NOV 29, 2016
Santen is moving forward with a new drug application for sirolimus intravitreal injection (Opsiria) for the treatment of noninfectious uveitis, despite mixed results from their phase 3 trial, Sakura Study 2.
In a press release announcing topline results for Study 2, Santen stated that the difference between the low-dose (44 µg) and high-dose (440 µg) injection in terms of reducing vitreous haze was not statistically significant. However, they believe “clinical findings provide supportive evidence confirming the efficacy of the product.” Further details have not been released.
Unlike Study 2, Sakura Study 1 met its primary endpoint, showing that a 440-µg dose of the drug was significantly more effective than active control for inducing quiescence of ocular inflammation, as measured by a vitreous haze score of 0 after 5 months. Patients were randomized to receive either 440 µg, 880 µg or active control (44 µg) every other month for 6 months. Several clinically important secondary endpoints were also met in the 440-µg dose group, including a high percentage of patients successfully tapering off corticosteroids, and maintenance or improvement of BCVA during the study period. In addition to determining 440 µg as the optimal dose, the first trial also established the drug candidate’s safety.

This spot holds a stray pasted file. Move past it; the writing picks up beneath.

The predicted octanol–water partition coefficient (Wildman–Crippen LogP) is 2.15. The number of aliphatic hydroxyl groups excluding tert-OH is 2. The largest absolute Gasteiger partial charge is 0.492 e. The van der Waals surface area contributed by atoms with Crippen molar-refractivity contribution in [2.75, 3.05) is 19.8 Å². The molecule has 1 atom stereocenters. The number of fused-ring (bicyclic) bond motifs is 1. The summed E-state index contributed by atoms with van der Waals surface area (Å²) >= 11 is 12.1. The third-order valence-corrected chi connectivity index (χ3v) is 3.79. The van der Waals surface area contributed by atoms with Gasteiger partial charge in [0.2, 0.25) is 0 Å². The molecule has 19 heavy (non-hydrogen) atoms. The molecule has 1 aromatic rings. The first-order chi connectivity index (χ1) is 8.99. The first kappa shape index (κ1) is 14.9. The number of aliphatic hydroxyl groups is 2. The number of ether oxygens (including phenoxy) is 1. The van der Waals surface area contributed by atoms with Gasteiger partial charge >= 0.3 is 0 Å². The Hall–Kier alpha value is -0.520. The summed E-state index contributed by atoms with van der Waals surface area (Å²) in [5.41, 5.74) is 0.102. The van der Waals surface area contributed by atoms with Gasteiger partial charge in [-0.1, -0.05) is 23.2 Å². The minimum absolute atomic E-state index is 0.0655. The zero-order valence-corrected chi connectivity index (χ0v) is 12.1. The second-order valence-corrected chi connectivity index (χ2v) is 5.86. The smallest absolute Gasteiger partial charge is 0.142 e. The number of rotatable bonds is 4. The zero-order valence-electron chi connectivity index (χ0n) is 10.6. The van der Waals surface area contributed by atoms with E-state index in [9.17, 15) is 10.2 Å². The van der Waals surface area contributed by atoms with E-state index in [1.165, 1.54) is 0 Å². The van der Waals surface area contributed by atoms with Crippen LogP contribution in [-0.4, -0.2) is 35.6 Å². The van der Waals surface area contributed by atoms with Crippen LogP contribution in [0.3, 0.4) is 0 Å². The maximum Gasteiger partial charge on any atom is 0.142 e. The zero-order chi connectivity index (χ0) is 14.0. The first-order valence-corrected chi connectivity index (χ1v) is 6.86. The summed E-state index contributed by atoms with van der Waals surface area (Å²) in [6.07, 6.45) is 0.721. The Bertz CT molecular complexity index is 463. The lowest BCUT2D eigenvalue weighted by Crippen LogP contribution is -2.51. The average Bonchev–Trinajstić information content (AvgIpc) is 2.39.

Sirolimus, also known as rapamycin, is a bacteria-derived immunosuppressant that inhibits the activation of T cells and B cells and reduces cytokine production. It is the first-discovered compound in the mTOR inhibitor class, and has been approved since 1999 for treatment of organ transplant rejection.